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Ruling In Mayfield Case Seen As Blow To Justice Department

OPB | Sept. 27, 2007 8:58 a.m. | Updated: July 17, 2012 1:19 a.m. | Portland, OR

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By Kristian Foden-Vencil

A judge in Oregon ruled Wednesday that two key provisions of the USA Patriot Act are unconstitutional.

U.S. District Court Judge, Ann Aiken, found that the act was wrong to allow search warrants and wire taps to be issued without probable cause that a crime had been committed.

As Kristian Foden-Vencil reports, the ruling is one of the most widely anticipated in the nation and is seen as a blow to the Justice Department and White House.


In 2004, when Spanish police were searching for evidence in the Madrid train bombings, they found a plastic bag containing bomb-making paraphernalia. On that bag was a partial fingerprint, which showed similarities to the fingerprint of Portland attorney, Brandon Mayfield.

The Spanish didn’t think the print was a match, but American authorities were more suspicious. After all, Mayfield was a recent convert to Islam, and had given legal advice to one of the members of ‘The Portland Seven.’

Such circumstantial evidence would not normally be enough to get a search warrant. But explains Willamette Law School Professor, Norman Williams, under the relatively new USA Patriot Act, authorities could get a warrant by convincing a judge at the ‘Foreign Intelligence Security Court’ in Washington, that their hunch might lead to something.

Norman Williams: “What this particular case centers on is whether the U.S. can go to this special court in Washington DC and obtain an authorization to engage in warrentless wiretapping and searches of U.S. citizens in the U.S., without demonstrating to this court, that the citizens have been involved in illegal conduct or terrorist activities.”

In Mayfield’s case, authorities secured the warrant and then spent an undetermined number of days tapping his phones and searching his home and office.

Mayfield’s attorney, Elden Rosenthal, says this was while they had absolutely no proof that Mayfield had ever met a terrorist overseas, held that plastic bag, or done anything illegal at all.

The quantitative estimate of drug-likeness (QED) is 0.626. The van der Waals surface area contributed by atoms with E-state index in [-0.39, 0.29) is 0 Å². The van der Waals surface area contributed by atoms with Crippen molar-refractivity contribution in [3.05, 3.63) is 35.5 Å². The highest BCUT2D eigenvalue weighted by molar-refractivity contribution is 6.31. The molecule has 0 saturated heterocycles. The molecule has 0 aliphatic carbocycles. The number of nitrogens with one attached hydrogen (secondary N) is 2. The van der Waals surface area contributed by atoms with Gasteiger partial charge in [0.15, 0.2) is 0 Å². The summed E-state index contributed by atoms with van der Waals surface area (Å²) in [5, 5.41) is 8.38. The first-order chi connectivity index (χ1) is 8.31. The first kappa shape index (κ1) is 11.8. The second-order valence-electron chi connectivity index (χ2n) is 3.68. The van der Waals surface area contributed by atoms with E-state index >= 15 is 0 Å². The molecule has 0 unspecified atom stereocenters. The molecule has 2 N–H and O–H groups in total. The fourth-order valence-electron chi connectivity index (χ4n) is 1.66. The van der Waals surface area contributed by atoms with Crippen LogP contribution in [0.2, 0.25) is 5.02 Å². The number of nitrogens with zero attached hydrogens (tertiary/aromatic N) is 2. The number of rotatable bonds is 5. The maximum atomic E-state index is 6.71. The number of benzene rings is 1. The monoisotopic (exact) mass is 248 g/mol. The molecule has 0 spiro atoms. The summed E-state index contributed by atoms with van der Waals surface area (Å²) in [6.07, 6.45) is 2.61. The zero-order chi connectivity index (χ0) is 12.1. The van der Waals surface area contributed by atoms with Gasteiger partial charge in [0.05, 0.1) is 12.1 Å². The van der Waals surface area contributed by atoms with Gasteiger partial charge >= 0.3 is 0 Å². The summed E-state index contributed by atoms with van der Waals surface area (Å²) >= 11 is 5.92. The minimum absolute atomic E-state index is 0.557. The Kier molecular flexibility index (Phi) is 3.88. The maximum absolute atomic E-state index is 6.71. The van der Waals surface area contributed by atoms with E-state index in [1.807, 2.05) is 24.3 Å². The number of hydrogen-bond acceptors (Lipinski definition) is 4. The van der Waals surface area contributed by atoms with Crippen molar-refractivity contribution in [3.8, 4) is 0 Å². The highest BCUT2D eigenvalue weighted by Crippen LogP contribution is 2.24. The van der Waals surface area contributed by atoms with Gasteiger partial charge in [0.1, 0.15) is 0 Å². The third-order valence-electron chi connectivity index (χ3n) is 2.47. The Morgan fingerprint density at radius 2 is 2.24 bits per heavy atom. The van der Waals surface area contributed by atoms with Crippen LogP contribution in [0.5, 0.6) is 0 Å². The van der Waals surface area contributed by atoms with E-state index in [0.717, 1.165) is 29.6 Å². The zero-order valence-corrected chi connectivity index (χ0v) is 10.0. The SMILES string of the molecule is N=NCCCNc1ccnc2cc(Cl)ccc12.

Elden Rosenthal: “They were out to prosecute Brandon for the Madrid bombing, that’s what they were trying to do. They were trying gather evidence to prosecute him for a crime. But they didn’t have probable cause, so they went to the FISA court.”

After their surveillance, the FBI held Mayfield for two weeks — until it became clear he wasn’t “an agent of a foreign power.”  He didn’t even have a valid passport.

The agency apologized and — after a lawsuit — promised to pay him $2 million. But Mayfield filed a second lawsuit, this one challenging the Patriot Act provisions which allowed his home to be searched without probable cause. It’s this suit, explains Elden Rosenthal, which has now been decided.

Eldon Rosenthal: “We are so proud of Judge Aiken, that she upheld the bill of rights, that she in effect told the Bush Administration, you can’t go that far, you can’t take away our cherished civil liberties.”

Brandon Mayfield is thrilled by the ruling.

Brandon Mayfield: “I was blown away. I was very happy. I was delighted.”

Mayfield, along with many other Muslims, is currently celebrating Ramadan — meaning he’s not eating or drinking during sun-up. So he says he’s tired, but happy.

Brandon Mayfield: “It’s not so much a personal victory as a victory for everyone in my mind. In other words, had somebody else brought this case, I would have been so happy to hear this.”

On the other side of the case, the U.S. Justice Department is remaining tight-lipped. National Security Division spokesman, Dean Boyd, did not say whether the government  plans to appeal, but it doesn’t sound like the administration is giving up.

Dean Boyd: “Although the Justice Department is still reviewing the opinion, we have every confidence in the constitutionality of the Patriot Act provisions at issue in this particular case.”

Meanwhile, legal scholars like Willamette Law School professor, Norman Williams, have no doubt the case will be appealed up to the 9th Circuit — and probably the Supreme Court.

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